Tuesday, June 16, 2015

Dear Brides-To-Be, your wedding day is important but not that important.

First of all, don't get fooled by the title. Keep reading.

Second of all, this post goes out to all prospective brides and grooms out there (the brides-to-be, particularly). Preparing the big day is both exciting and tiresome, especially if you take care of the whole thing. And yes, it's both possible and impossible to take care of literally the WHOLE thing. And if you happen to be a bride-to-be who's preparing a small, intimate, on-budget wedding without any help of wedding organizer nor any other kind of organizer, with some help from your close ones, and your husband-to-be happens to be out of town (or out of country) and cannot physically be there for you most of the times, then.. *pat in the back* I feel you, sister.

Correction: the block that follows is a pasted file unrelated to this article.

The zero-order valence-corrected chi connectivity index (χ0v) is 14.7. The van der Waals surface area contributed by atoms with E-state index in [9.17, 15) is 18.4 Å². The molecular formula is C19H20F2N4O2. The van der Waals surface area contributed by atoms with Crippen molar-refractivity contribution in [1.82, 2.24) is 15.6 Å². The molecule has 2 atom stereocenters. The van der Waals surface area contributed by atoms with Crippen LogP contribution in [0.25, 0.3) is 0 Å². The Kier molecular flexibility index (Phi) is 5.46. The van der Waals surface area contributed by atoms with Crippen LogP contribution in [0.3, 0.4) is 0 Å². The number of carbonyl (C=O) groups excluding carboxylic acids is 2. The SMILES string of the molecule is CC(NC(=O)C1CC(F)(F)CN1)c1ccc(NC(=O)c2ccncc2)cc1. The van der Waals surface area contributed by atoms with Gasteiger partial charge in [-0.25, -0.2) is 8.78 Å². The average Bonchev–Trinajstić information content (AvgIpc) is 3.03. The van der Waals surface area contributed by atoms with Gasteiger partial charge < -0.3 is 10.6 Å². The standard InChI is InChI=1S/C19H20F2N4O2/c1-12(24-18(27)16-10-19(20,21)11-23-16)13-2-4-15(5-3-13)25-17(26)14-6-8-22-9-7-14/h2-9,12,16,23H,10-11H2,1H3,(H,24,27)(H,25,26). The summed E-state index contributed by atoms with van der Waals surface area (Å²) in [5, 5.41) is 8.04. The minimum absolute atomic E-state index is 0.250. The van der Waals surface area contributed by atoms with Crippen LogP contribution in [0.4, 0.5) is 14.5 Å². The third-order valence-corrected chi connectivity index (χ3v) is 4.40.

We (my husband and I) just survived the wedding thingy almost four months ago. Although it was exciting to welcome our big day (and above it, our marriage life), our wedding preparation also involved tears and drama. My husband-to-be (now my husband, and I can call him "husband" for thousands of time and still get excited about that - yay, newlyweds!) was working out of the country and cannot be there for me most of the times (not physically - yes spiritually), and from the very beginning we decided not to hire any wedding organizer and such (mostly, to cut the budget). So, using some skills learned and experienced shared during my good old days working as an event (mostly wedding) decorator and some helps from closest ones, I took care of the preparation and details.

FYI, I'm such a perfectionist and details oriented, so you can imagine how the preparation went on. My friends constantly reminded me not to be such a Bridezilla. Now, let me tell you: there's no such thing as Bridezilla. It's your wedding day, your once-in-a-lifetime moment; you have every right to want it to be perfect! That's not fair to compare your bride-to-be mode to any kind of fictional giant creature which randomly wanders around the city and destroys everything.